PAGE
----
One of the B&Q Good Woods project advisors, Matt Waller, explains how heavy horses can help in managing sensitive woodland sites.
As a woodland advisor for Good Woods, Matt is helping woodland owners to develop an initial vision for their woodland and advise how this can be achieved through the development of a woodland management plan. He’s an experienced forester, who understands the need for good woodland management in helping woods to provide us with clean air and water, good habitat for plants and wildlife, and beautiful spaces for exercise and relaxation.
To do these jobs, modern foresters typically use heavy machinery—such as tractors or forwarders. Under certain circumstances, however, these types of machines can be inappropriate. Matt Waller has faced such circumstances in the past when managing a woodland on behalf of Harlow Council in Essex, which was designated as an SSSI (Site of Special Scientific Interest). He needed to cut down and extract a large oak tree as part of the woodland’s management programme but heavy machinery was banned from the site as it could put ruts in the forest floor or contaminate the area with harmful pollutants. The oak was too heavy to move by hand, so Matt began searching for alternatives.
After considering options as unusual as ‘an Egyptian log-rolling technique,’ he eventually settled on one of Britain’s oldest logging methods—using heavy horses. They offer a great solution that is both environmentally sound and sympathetic to local users and wildlife. Matt tracked down one of the few remaining horse-logging operators in the country and hired him for the job. As he watched the horse removing the oak while standing with his wife, Claudia—who had experience with heavy horses—he realised there was nothing stopping them from starting a horse-logging company of their own. As Matt puts it, “I knew about cutting down trees and she knew about horses.”
The Wallers began undergoing additional training in horse logging, including experience working with a professional horse logger in Finland. In 2008, they were able to start their business, Hawthorne Heavy Horses, with the help of their first major contract, the Hylands Heavy Horses Project.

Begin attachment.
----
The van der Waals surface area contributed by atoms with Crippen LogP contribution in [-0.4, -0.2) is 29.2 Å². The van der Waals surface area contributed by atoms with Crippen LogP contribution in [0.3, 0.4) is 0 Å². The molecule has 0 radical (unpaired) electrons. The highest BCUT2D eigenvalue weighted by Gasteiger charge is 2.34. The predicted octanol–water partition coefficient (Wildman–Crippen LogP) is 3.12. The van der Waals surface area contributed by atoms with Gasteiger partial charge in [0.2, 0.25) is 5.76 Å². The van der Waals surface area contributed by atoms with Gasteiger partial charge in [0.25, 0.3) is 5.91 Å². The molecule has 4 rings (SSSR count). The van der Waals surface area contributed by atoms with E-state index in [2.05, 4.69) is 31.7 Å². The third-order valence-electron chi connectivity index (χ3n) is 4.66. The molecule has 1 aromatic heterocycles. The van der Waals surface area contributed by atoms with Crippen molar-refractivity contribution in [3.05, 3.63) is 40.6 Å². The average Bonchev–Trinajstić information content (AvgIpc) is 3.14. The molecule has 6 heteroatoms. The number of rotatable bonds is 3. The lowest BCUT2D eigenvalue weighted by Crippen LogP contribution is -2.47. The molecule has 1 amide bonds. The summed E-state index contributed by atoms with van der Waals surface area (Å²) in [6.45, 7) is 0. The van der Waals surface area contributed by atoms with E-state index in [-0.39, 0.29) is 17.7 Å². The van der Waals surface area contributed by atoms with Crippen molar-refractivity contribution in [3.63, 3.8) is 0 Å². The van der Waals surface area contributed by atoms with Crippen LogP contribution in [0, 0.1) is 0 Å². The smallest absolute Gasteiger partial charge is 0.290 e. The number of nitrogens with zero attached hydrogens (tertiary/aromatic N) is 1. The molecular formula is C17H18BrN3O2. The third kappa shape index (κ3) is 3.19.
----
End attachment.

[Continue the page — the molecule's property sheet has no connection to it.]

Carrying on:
A joint venture between Chelmsford City Council and Chelmsford’s Writtle Agricultural College—the Heavy Horses Project was looking to return working horses to Hylands House, a 574-acre heritage estate located on the outskirts of the Essex town. Hawthorn Heavy Horses entered an agreement to provide the project with technical expertise in exchange for stable facilities, and the first horses—two Suffolk Punches — arrived at the estate in June 2008.
Though initially the horses were used primarily as a visitor attraction, providing demonstrations and carriage rides, over the past few years they have been increasingly used for grass cutting, harrowing and timber extraction in the estate’s 70 acres of woodland. Today, timber from the estate is used for firewood or charcoal sold locally. This has a triple benefit—providing the estate with additional revenue, the Wallers with employment, and local wildlife with a better habitat. Since coppicing and felling activities began on the estate three years ago forest floors that were once overgrown with brush and shadowed by the forest canopy are now covered with thistles and bluebells.
With the help of skilled forestry professionals, like Matt Waller, Good Woods is focussing on reaching out to owners of under-managed woodlands, starting in the South East and East of England. The project is promoting the benefits of woodland management planning; help to strengthen links between communities and woodlands; build forestry skills, and develop markets for woodland products.
For more information on Hawthorn Heavy Horses visit their website
If you are a woodland owner in the southeast or east England, and would like to be considered for a free visit, please contact us (see the links below).
The Good Woods project is a novel project aiming to breathe new life into UK woodlands. The project—a joint initiative between DIY giant B&Q, sustainability charity BioRegional and forestry charity The Sylva Foundation—will revive woodlands to provide environmental, social and economic benefits. For more information contact Amy Hammond: email@example.com